Happy 9th birthday to the most angelic soul I know… I am so proud of the wonderful girl you have become and the best big sister or oldest daughter anyone could ever ask for. I cannot wait to give you the world, which is merely a taste of what you deserve. The last few months have been horrible but we will be together again soon and you shall have all the love your little heart desires xxx

I promise I will never miss another birthday, as long as I live and breathe.


Yesterday was the worst day of my life.

While I have never been the ‘Christmas’ kind of person, I have always done my best to make an effort with Christmas, to make sure that my children have an amazing day and to make sure that we spend the day as a family with family, the way it is intended. Yesterday, I spent my first Christmas separated from my children and my first Christmas separated from my husband – A Christmas tradition I would sooner not repeat.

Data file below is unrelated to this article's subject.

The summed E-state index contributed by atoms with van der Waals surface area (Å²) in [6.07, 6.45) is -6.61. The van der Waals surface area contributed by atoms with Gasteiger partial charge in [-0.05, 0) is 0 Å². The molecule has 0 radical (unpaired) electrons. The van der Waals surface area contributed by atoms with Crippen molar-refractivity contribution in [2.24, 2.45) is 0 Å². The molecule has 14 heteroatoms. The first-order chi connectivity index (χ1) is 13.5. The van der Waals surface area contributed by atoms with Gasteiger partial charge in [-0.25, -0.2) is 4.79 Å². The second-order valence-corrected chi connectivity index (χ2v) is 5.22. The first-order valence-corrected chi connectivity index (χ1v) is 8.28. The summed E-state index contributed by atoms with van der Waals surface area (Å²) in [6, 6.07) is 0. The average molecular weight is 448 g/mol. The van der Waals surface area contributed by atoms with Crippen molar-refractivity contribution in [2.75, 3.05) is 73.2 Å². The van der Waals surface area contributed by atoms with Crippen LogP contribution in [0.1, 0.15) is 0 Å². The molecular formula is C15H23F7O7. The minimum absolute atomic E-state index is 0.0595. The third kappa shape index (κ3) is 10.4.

I have been in the UK for 10 weeks without my family now (10 weeks and 1 day) and yet I remember that day at the airport as if it were yesterday. The awkward uncertainty of goodbye and the fear of not seeing my family for what felt like forever, with no end in sight. I remember checking in and walking down the hall towards the security desks as they walked alongside me on the other side of the pillars – I stopped to reach for my phone and when I looked up, they had gone. The emptiness that swallowed me at that point was something that can never be described and was only the beginning of the loneliness to come.